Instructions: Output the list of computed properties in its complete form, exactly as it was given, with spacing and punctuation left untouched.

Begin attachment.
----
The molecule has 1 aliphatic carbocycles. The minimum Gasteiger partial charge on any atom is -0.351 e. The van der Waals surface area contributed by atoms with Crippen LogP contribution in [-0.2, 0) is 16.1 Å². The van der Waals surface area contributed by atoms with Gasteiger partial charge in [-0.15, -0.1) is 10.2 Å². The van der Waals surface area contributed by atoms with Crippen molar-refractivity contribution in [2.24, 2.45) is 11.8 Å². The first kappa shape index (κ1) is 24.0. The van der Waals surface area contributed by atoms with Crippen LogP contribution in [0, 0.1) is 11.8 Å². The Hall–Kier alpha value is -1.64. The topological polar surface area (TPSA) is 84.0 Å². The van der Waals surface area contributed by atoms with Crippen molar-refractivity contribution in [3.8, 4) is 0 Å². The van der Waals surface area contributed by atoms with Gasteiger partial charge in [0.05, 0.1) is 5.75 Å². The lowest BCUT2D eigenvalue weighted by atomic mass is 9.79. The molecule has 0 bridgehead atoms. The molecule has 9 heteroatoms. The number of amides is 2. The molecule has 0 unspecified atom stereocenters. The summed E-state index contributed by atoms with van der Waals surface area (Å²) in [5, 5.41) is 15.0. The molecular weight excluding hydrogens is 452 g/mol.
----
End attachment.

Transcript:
The molecule has 1 aliphatic carbocycles. The minimum Gasteiger partial charge on any atom is -0.351 e. The van der Waals surface area contributed by atoms with Crippen LogP contribution in [-0.2, 0) is 16.1 Å². The van der Waals surface area contributed by atoms with Gasteiger partial charge in [-0.15, -0.1) is 10.2 Å². The van der Waals surface area contributed by atoms with Crippen molar-refractivity contribution in [2.24, 2.45) is 11.8 Å². The first kappa shape index (κ1) is 24.0. The van der Waals surface area contributed by atoms with Crippen LogP contribution in [0, 0.1) is 11.8 Å². The Hall–Kier alpha value is -1.64. The topological polar surface area (TPSA) is 84.0 Å². The van der Waals surface area contributed by atoms with Crippen molar-refractivity contribution in [3.8, 4) is 0 Å². The van der Waals surface area contributed by atoms with Gasteiger partial charge in [0.05, 0.1) is 5.75 Å². The lowest BCUT2D eigenvalue weighted by atomic mass is 9.79. The molecule has 0 bridgehead atoms. The molecule has 9 heteroatoms. The number of amides is 2. The molecule has 0 unspecified atom stereocenters. The summed E-state index contributed by atoms with van der Waals surface area (Å²) in [5, 5.41) is 15.0. The molecular weight excluding hydrogens is 452 g/mol.